Getting Started with Crochet

Most of my reader’s are experienced crocheters, but today I wanted to address the needs of those of you that want to learn to crochet. These instructions assume that you already know how to make a slip knot and have placed your yarn on the hook shaft. If you need help with making a slip knot click here to see a post that will help you.

One of the things I like to emphasize when I am teaching new crocheters, is holding your yarn and hook so that your hands are comfortable. After all you are starting on a new crafting adventure and you don’t want it to end prematurely due to injury.

Crochet is a craft that utilizes both hands. For most folks it is easier to hold the hook with your dominant hand and the yarn is held in your non-dominant hand. The majority of crochet project samples you will see in magazines and on yarn company sites show projects worked with the hook in the right-hand. When the hook is held in the left-hand the stitches will look slightly different because they will slant in the opposite direction from stitches made with the hook in the right-hand.

Some left-handed crocheters hold their hook in the right-hand and the yarn in the left-hand. They use a crochet technique where they manipulate the yarn more than the hook when making stitches. If you are left-handed you can experiment to see which technique works best for you.

Anatomy of your Hook

Hook-Anatomy

Holding the Hook

There are 2 common ways to hold your crochet hook: Knife Hold, sometimes called the “toothbrush hold” and Pencil Hold. Either is fine depending on which is more comfortable to you. You need to grasp the hook so that the shaft, throat and head of the hook are un-obstructed.  Most important is not to hold the hook too tightly. I generally hold my hook using a Knife Hold.

Tensioning the Yarn

Begng Crochet 3R
Right-handed Tensioning of Yarn

“Tensioning the yarn” is just another way to say “holding the yarn”. You want to hold the yarn in such a way that it isn’t too tight or loose. Your “tension” makes a big difference in the uniformity of your stitches when crocheting.  The wrap of yarn shown in the above photo is my favorite method. I have very dry smooth skin, for folks with less dry skin you might want to eliminate the extra wrap about the pinky.

Left-handed Tensioning of Yarn
Left-handed Tensioning of Yarn

Making a Chain Stitch

Step One

Right-handed grasp of Working Loop
Right-handed grasp of Working Loop

Once you have chosen your hook hold and have the yarn tensioned use your non-dominant hand to grasp the base of the loop on your hook (called the “working loop”) with your thumb and middle finger. This creates a strand of working yarn for your hook to move around freely.

Left-handed grasp of working loop
Left-handed grasp of Working Loop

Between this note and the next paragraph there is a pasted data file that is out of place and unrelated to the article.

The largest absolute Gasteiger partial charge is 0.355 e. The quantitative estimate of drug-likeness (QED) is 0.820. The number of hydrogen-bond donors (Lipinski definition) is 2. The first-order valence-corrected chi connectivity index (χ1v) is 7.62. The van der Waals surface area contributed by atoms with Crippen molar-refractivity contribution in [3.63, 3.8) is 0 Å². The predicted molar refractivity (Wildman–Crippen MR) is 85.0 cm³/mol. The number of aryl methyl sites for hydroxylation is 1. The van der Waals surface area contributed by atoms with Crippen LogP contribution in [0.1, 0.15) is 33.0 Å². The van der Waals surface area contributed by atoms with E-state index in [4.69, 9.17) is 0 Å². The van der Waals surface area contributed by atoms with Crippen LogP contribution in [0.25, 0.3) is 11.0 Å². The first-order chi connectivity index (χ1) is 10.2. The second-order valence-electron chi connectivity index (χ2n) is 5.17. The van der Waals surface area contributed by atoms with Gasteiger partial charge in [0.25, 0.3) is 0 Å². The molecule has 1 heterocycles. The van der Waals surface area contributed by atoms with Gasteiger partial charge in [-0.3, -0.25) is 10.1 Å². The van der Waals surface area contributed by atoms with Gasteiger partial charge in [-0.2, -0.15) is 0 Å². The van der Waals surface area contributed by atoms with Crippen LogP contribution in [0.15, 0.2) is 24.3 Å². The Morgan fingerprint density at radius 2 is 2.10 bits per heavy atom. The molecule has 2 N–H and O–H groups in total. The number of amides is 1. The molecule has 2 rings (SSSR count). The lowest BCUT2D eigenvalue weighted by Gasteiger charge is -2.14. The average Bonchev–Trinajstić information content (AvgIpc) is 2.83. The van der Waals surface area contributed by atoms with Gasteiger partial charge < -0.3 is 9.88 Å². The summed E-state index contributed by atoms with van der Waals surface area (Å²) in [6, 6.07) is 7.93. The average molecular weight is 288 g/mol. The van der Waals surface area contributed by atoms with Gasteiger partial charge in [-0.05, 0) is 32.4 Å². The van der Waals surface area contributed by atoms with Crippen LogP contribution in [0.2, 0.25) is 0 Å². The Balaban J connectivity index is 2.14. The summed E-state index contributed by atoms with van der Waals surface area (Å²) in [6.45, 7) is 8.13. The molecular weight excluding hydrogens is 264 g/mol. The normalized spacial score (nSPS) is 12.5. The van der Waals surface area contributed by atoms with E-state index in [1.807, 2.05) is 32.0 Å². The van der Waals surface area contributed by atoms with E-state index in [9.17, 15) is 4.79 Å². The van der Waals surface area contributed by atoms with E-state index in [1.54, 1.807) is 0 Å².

Wrapping the Yarn

Step Two

Right-handed Yarn Over
Right-handed Yarn Over

You want the yarn to wrap around the shaft of your hook from back to front. So scoop the head of your hook in front of the working yarn strand and then behind it. This is called a “yarn-over” in crochet. Catch the yarn strand with the throat of your hook and let your forefinger move toward the working loop as you pull the yarn thru it.

Left-handed Yarn Over
Left-handed Yarn Over

You have now pulled up a loop and you need to slide that loop to the shaft of your hook and grasp the base of that new loop with your thumb and middle finger. Let the working yarn slide through your tensioning hand as you return your fore-finger to the original position it was in.

Continue to repeat steps 1 & 2 until you have the number of chain stitches or length of chain that you want. You can use pretty yarns to create lengths of chain to use as ties for packages or other decorative purposes. You can also add beads to your yarn and make beaded necklaces using the simple chain stitch.

Click here to visit my blog post about working beaded chain stitches and for more details on getting started crocheting.

 

 

 

 

A Finished Shawl

Finished PWT before tails woven

It took a bit longer than I had hoped, but I have finally finished my first “Playing with Triangles Shawl”. In the end I decided to make it 54 rows before putting on the border. My finished shawl is 76 inches along the top span and 36 inches long at the point.

Even Rows

One of the things I learnt working this first shawl is that I can keep track that my rows are even by keeping an eye on the scallops (highlighted with purple lines) on the “even” side of the top center.

Tail ends

I really had a lot of tails to weave in when I reached the finish. Took about an hour to weave them all in because I plan to use this shawl a lot and didn’t want them popping loose on me. I ended up with 25 tails total.

Snowy Outdoors

It was another cold snowy day up here on my mountain, so the new shawl got an immediate wearing. It’s wonderfully cozy and comfy.

Me in PWT

You can find the free pattern for this shawl on my blog post: “Playing with Triangles” . I also have a video on my YouTube channel that walks you thru the steps of working the first 4 rows and the border: Click here to see the video.

That is Why You Count

Glorious Spring Beauty

It’s been a lovely week weather wise. Down in town many of the flowering trees were in blown and lots of bulbs had made an appearance.

Spring hyacinths